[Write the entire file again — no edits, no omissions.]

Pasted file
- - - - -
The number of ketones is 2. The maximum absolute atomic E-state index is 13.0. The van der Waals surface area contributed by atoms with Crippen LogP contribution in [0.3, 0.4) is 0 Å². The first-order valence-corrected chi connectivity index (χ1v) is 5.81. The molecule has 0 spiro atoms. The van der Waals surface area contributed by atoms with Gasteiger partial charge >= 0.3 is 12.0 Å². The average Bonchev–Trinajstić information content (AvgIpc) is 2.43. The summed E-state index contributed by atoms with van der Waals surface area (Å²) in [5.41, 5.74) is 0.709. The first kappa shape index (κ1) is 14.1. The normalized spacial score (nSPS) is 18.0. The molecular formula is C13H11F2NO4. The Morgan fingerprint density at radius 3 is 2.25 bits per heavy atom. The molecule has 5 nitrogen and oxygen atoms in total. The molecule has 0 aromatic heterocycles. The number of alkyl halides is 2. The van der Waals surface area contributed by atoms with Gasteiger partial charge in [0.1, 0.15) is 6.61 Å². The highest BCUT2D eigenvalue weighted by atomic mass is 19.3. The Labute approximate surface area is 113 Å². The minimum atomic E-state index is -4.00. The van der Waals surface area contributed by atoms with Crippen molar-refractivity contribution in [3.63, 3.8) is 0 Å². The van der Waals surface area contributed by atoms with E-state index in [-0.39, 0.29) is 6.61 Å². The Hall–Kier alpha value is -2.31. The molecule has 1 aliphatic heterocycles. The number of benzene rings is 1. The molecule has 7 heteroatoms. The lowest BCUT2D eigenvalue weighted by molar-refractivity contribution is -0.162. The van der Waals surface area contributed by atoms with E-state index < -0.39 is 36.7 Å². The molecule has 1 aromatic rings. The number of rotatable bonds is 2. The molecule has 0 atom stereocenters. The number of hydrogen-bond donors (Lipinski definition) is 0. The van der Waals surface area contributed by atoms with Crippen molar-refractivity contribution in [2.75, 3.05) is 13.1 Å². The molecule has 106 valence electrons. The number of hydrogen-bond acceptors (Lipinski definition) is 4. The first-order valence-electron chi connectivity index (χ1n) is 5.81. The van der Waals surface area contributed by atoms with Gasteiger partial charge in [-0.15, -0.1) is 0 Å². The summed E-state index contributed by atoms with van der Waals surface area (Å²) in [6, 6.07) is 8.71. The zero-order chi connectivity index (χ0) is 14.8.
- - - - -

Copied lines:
The number of ketones is 2. The maximum absolute atomic E-state index is 13.0. The van der Waals surface area contributed by atoms with Crippen LogP contribution in [0.3, 0.4) is 0 Å². The first-order valence-corrected chi connectivity index (χ1v) is 5.81. The molecule has 0 spiro atoms. The van der Waals surface area contributed by atoms with Gasteiger partial charge >= 0.3 is 12.0 Å². The average Bonchev–Trinajstić information content (AvgIpc) is 2.43. The summed E-state index contributed by atoms with van der Waals surface area (Å²) in [5.41, 5.74) is 0.709. The first kappa shape index (κ1) is 14.1. The normalized spacial score (nSPS) is 18.0. The molecular formula is C13H11F2NO4. The Morgan fingerprint density at radius 3 is 2.25 bits per heavy atom. The molecule has 5 nitrogen and oxygen atoms in total. The molecule has 0 aromatic heterocycles. The number of alkyl halides is 2. The van der Waals surface area contributed by atoms with Gasteiger partial charge in [0.1, 0.15) is 6.61 Å². The highest BCUT2D eigenvalue weighted by atomic mass is 19.3. The Labute approximate surface area is 113 Å². The minimum atomic E-state index is -4.00. The van der Waals surface area contributed by atoms with Crippen molar-refractivity contribution in [3.63, 3.8) is 0 Å². The van der Waals surface area contributed by atoms with E-state index in [-0.39, 0.29) is 6.61 Å². The Hall–Kier alpha value is -2.31. The molecule has 1 aliphatic heterocycles. The number of benzene rings is 1. The molecule has 7 heteroatoms. The lowest BCUT2D eigenvalue weighted by molar-refractivity contribution is -0.162. The van der Waals surface area contributed by atoms with E-state index < -0.39 is 36.7 Å². The molecule has 1 aromatic rings. The number of rotatable bonds is 2. The molecule has 0 atom stereocenters. The number of hydrogen-bond donors (Lipinski definition) is 0. The van der Waals surface area contributed by atoms with Crippen molar-refractivity contribution in [2.75, 3.05) is 13.1 Å². The molecule has 106 valence electrons. The number of hydrogen-bond acceptors (Lipinski definition) is 4. The first-order valence-electron chi connectivity index (χ1n) is 5.81. The van der Waals surface area contributed by atoms with Gasteiger partial charge in [-0.15, -0.1) is 0 Å². The summed E-state index contributed by atoms with van der Waals surface area (Å²) in [6, 6.07) is 8.71. The zero-order chi connectivity index (χ0) is 14.8.